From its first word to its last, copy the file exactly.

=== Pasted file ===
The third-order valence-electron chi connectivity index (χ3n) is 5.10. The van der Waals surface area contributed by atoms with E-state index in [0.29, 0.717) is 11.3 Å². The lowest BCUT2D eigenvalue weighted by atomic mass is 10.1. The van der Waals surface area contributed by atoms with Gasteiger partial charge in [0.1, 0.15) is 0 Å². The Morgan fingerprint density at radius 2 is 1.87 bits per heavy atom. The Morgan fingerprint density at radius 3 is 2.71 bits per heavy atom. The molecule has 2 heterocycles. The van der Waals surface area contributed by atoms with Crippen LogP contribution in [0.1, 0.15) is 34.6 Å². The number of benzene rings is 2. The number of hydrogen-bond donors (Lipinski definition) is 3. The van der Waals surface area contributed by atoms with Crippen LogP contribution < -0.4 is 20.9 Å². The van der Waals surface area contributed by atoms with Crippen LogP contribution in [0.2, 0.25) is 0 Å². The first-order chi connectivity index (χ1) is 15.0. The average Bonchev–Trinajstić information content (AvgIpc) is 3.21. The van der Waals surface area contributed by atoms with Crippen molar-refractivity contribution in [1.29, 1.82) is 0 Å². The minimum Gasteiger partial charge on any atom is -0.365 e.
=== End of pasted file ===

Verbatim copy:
The third-order valence-electron chi connectivity index (χ3n) is 5.10. The van der Waals surface area contributed by atoms with E-state index in [0.29, 0.717) is 11.3 Å². The lowest BCUT2D eigenvalue weighted by atomic mass is 10.1. The van der Waals surface area contributed by atoms with Gasteiger partial charge in [0.1, 0.15) is 0 Å². The Morgan fingerprint density at radius 2 is 1.87 bits per heavy atom. The Morgan fingerprint density at radius 3 is 2.71 bits per heavy atom. The molecule has 2 heterocycles. The van der Waals surface area contributed by atoms with Crippen LogP contribution in [0.1, 0.15) is 34.6 Å². The number of benzene rings is 2. The number of hydrogen-bond donors (Lipinski definition) is 3. The van der Waals surface area contributed by atoms with Crippen LogP contribution < -0.4 is 20.9 Å². The van der Waals surface area contributed by atoms with Crippen LogP contribution in [0.2, 0.25) is 0 Å². The first-order chi connectivity index (χ1) is 15.0. The average Bonchev–Trinajstić information content (AvgIpc) is 3.21. The van der Waals surface area contributed by atoms with Crippen molar-refractivity contribution in [1.29, 1.82) is 0 Å². The minimum Gasteiger partial charge on any atom is -0.365 e.